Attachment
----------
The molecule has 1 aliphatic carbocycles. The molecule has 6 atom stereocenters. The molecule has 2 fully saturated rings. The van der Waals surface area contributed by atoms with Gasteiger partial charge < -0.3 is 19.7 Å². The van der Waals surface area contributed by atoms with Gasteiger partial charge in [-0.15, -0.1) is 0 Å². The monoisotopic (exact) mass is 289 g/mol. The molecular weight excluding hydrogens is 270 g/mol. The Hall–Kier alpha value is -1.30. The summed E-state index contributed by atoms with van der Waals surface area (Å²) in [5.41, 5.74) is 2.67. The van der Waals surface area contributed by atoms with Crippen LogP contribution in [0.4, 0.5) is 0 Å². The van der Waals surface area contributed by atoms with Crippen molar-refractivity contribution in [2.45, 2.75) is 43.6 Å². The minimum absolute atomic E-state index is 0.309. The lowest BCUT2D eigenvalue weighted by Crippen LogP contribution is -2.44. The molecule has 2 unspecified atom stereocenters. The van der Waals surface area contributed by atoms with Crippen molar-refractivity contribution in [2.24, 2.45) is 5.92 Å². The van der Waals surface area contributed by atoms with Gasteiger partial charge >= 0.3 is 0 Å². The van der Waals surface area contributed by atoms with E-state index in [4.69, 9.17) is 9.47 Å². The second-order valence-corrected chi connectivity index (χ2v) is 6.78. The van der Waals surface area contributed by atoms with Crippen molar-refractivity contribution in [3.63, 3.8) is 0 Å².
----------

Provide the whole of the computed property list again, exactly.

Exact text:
The molecule has 1 aliphatic carbocycles. The molecule has 6 atom stereocenters. The molecule has 2 fully saturated rings. The van der Waals surface area contributed by atoms with Gasteiger partial charge < -0.3 is 19.7 Å². The van der Waals surface area contributed by atoms with Gasteiger partial charge in [-0.15, -0.1) is 0 Å². The monoisotopic (exact) mass is 289 g/mol. The molecular weight excluding hydrogens is 270 g/mol. The Hall–Kier alpha value is -1.30. The summed E-state index contributed by atoms with van der Waals surface area (Å²) in [5.41, 5.74) is 2.67. The van der Waals surface area contributed by atoms with Crippen LogP contribution in [0.4, 0.5) is 0 Å². The van der Waals surface area contributed by atoms with Crippen molar-refractivity contribution in [2.45, 2.75) is 43.6 Å². The minimum absolute atomic E-state index is 0.309. The lowest BCUT2D eigenvalue weighted by Crippen LogP contribution is -2.44. The molecule has 2 unspecified atom stereocenters. The van der Waals surface area contributed by atoms with Crippen molar-refractivity contribution in [2.24, 2.45) is 5.92 Å². The van der Waals surface area contributed by atoms with Gasteiger partial charge >= 0.3 is 0 Å². The van der Waals surface area contributed by atoms with E-state index in [4.69, 9.17) is 9.47 Å². The second-order valence-corrected chi connectivity index (χ2v) is 6.78. The van der Waals surface area contributed by atoms with Crippen molar-refractivity contribution in [3.63, 3.8) is 0 Å².